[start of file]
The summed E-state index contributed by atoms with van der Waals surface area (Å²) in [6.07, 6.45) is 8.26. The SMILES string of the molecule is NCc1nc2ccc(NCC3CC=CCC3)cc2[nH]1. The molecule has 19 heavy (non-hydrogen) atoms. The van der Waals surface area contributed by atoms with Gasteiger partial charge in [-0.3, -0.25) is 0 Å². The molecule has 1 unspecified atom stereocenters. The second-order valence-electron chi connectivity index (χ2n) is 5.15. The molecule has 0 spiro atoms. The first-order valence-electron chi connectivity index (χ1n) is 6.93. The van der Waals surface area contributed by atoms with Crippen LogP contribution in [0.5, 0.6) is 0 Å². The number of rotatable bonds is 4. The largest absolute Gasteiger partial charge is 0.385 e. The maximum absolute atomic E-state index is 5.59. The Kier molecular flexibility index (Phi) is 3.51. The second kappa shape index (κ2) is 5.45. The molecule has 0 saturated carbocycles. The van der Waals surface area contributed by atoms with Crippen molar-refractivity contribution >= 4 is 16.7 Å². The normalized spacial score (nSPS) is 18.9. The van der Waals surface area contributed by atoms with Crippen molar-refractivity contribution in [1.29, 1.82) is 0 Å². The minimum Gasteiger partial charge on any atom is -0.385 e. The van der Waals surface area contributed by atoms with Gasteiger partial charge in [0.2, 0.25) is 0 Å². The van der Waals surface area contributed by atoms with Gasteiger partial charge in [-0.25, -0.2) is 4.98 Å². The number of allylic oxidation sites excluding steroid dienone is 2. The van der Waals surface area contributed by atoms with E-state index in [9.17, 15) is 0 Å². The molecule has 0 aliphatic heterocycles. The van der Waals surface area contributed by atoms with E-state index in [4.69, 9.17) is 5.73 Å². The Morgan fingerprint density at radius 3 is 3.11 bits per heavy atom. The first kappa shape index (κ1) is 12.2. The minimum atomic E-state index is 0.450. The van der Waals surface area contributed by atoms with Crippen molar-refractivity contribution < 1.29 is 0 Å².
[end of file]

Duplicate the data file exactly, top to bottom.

The summed E-state index contributed by atoms with van der Waals surface area (Å²) in [6.07, 6.45) is 8.26. The SMILES string of the molecule is NCc1nc2ccc(NCC3CC=CCC3)cc2[nH]1. The molecule has 19 heavy (non-hydrogen) atoms. The van der Waals surface area contributed by atoms with Gasteiger partial charge in [-0.3, -0.25) is 0 Å². The molecule has 1 unspecified atom stereocenters. The second-order valence-electron chi connectivity index (χ2n) is 5.15. The molecule has 0 spiro atoms. The first-order valence-electron chi connectivity index (χ1n) is 6.93. The van der Waals surface area contributed by atoms with Crippen LogP contribution in [0.5, 0.6) is 0 Å². The number of rotatable bonds is 4. The largest absolute Gasteiger partial charge is 0.385 e. The maximum absolute atomic E-state index is 5.59. The Kier molecular flexibility index (Phi) is 3.51. The second kappa shape index (κ2) is 5.45. The molecule has 0 saturated carbocycles. The van der Waals surface area contributed by atoms with Crippen molar-refractivity contribution >= 4 is 16.7 Å². The normalized spacial score (nSPS) is 18.9. The van der Waals surface area contributed by atoms with Crippen molar-refractivity contribution in [1.29, 1.82) is 0 Å². The minimum Gasteiger partial charge on any atom is -0.385 e. The van der Waals surface area contributed by atoms with Gasteiger partial charge in [0.2, 0.25) is 0 Å². The van der Waals surface area contributed by atoms with Gasteiger partial charge in [-0.25, -0.2) is 4.98 Å². The number of allylic oxidation sites excluding steroid dienone is 2. The van der Waals surface area contributed by atoms with E-state index in [9.17, 15) is 0 Å². The molecule has 0 aliphatic heterocycles. The van der Waals surface area contributed by atoms with E-state index in [4.69, 9.17) is 5.73 Å². The Morgan fingerprint density at radius 3 is 3.11 bits per heavy atom. The first kappa shape index (κ1) is 12.2. The minimum atomic E-state index is 0.450. The van der Waals surface area contributed by atoms with Crippen molar-refractivity contribution < 1.29 is 0 Å².